What is interesting to me about this lecture is that the second time around watching it, being in a different mindset, has forced me to look at the entire video differently. When he begins talking about the to-do list, he tells you to ask why are you doing it. Why is this particular aspect on your to-do list? He also makes a very valid point within the same breath. No, someone is not going to take you for not completing a task on the list. However, are you going to fail in some other aspect for not fulfilling it? Just like in an economics class, what is going to be the opportunity cost if you don't do it? "Doing the right things adequately is better than doing the wrong things beautifully." This quote makes a lot of sense when you break it down, because it is almost like the quality v. quantity argument. You could have a hundred things on your to-do list and you could just check them off one by one and at the end of the day, you have a conglomeration of completed tasks that may or may not help you. However, if you do the right things in the right manner, it will make all the difference in the world. All in all, I really have enjoyed watching this lecture a second time around. Dr. Pausch is a brilliant speaker who unfortunately passed away in July 2008 from pancreatic cancer. He delivered his last lecture in September 2007.

Sunday, December 4, 2011

Final Project 16

For this project, Brandon, Whitney and myself tackled Wikipedia, blogging, and podcasts in an educational setting. We went with advantages and disadvantages of each, as well as our own opinion.

Saturday, December 3, 2011

Blog Post 14

Green box with rabbit and the words Technology and Education, box of tricks.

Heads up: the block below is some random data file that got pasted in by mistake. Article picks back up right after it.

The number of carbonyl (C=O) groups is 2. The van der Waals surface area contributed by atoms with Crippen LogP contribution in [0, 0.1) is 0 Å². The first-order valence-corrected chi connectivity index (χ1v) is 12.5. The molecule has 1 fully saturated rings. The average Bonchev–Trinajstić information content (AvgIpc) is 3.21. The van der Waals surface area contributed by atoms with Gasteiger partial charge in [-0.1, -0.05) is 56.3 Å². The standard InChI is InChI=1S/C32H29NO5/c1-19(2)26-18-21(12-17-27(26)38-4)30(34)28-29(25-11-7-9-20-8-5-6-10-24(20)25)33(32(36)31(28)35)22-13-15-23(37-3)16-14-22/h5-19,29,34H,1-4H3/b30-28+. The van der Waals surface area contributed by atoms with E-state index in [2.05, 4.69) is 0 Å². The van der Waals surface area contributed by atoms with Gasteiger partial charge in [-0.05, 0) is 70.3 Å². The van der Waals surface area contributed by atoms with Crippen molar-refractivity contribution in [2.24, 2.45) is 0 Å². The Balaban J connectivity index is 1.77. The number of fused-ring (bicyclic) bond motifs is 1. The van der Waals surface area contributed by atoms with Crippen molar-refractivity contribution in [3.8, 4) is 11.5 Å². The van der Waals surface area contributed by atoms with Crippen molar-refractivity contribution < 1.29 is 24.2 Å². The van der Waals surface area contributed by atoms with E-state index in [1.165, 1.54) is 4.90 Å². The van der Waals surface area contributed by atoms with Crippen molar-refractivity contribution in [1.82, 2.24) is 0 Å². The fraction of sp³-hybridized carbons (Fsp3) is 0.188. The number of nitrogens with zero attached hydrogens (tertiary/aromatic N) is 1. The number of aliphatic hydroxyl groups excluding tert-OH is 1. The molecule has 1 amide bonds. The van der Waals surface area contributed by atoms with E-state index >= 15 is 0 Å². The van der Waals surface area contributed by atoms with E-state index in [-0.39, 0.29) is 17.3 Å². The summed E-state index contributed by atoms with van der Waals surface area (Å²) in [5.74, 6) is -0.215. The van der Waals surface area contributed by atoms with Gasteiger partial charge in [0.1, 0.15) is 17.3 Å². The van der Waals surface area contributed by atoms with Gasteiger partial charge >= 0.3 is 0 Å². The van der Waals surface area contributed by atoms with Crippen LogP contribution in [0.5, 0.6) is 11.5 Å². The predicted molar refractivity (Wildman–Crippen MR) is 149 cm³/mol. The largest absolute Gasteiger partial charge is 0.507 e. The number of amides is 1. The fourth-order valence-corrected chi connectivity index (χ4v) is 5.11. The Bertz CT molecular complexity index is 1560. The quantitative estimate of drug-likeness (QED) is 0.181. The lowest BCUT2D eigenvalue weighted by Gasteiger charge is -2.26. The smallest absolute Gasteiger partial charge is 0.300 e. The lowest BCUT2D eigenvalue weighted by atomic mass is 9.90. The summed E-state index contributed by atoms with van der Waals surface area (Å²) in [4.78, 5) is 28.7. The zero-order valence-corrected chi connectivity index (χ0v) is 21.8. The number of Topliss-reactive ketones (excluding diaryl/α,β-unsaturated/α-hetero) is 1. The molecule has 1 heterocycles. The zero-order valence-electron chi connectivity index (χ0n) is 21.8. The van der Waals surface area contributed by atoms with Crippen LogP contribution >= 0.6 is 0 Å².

Box of Tricks is the blog of Jose Picardo, who is the head of head of Modern Foreign Languages at Nottingham High School. Mr. Picardo's tips are use streaming video, because there is a wide variety of videos out there about any subject. Use music, because you can relate it to your students in any way, shape, or form. Use teleconferencing tools such as Skype; I think with Mr. Picardo's classes, because they are foreign languages, this would be a great idea! Especially if you could get them to speak with native language speakers. Create your own interactive exercises using websites; learn how to use your whiteboard (I'm guessing he meant SMART Board) more effectively. These go hand in hand in my opinion, because you can do so much with a SMART Board. Create your own podcasts using Garageband and Audacity. Along with that, create blogs and wikis to display your student's work. If you going to spend great deals of time on teaching how to use these tools, why not showcase them on a blog? We saw this first hand in all of our C4K assignments. Use social networks like Facebook. He says it is controversial, but nowadays groups are closed and it is a perfectly viable way to connect with students. Lastly, he says to use internet tools, because there are loads out there and it just takes time to find them and lastly, make the most of your students gadgets like phones and iPods.